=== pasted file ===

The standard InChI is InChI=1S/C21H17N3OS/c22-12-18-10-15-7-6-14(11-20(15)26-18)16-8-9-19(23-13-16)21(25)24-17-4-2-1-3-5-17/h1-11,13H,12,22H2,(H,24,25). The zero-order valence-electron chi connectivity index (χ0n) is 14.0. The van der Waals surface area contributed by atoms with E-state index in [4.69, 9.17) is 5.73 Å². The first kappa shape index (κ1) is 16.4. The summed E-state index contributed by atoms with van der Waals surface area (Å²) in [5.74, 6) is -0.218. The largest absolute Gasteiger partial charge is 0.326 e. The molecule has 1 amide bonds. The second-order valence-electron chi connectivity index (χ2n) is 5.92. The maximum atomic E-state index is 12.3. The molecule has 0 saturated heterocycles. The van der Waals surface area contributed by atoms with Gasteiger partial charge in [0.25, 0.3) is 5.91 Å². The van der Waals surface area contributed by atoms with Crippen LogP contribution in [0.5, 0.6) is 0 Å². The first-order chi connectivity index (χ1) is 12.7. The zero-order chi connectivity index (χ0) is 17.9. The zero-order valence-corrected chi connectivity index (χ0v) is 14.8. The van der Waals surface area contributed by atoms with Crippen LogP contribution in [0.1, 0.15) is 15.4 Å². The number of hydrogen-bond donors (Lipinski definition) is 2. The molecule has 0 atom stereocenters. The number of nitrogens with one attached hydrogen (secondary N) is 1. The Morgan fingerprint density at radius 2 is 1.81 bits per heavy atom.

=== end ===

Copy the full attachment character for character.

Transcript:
The standard InChI is InChI=1S/C21H17N3OS/c22-12-18-10-15-7-6-14(11-20(15)26-18)16-8-9-19(23-13-16)21(25)24-17-4-2-1-3-5-17/h1-11,13H,12,22H2,(H,24,25). The zero-order valence-electron chi connectivity index (χ0n) is 14.0. The van der Waals surface area contributed by atoms with E-state index in [4.69, 9.17) is 5.73 Å². The first kappa shape index (κ1) is 16.4. The summed E-state index contributed by atoms with van der Waals surface area (Å²) in [5.74, 6) is -0.218. The largest absolute Gasteiger partial charge is 0.326 e. The molecule has 1 amide bonds. The second-order valence-electron chi connectivity index (χ2n) is 5.92. The maximum atomic E-state index is 12.3. The molecule has 0 saturated heterocycles. The van der Waals surface area contributed by atoms with Gasteiger partial charge in [0.25, 0.3) is 5.91 Å². The van der Waals surface area contributed by atoms with Crippen LogP contribution in [0.5, 0.6) is 0 Å². The first-order chi connectivity index (χ1) is 12.7. The zero-order chi connectivity index (χ0) is 17.9. The zero-order valence-corrected chi connectivity index (χ0v) is 14.8. The van der Waals surface area contributed by atoms with Crippen LogP contribution in [0.1, 0.15) is 15.4 Å². The number of hydrogen-bond donors (Lipinski definition) is 2. The molecule has 0 atom stereocenters. The number of nitrogens with one attached hydrogen (secondary N) is 1. The Morgan fingerprint density at radius 2 is 1.81 bits per heavy atom.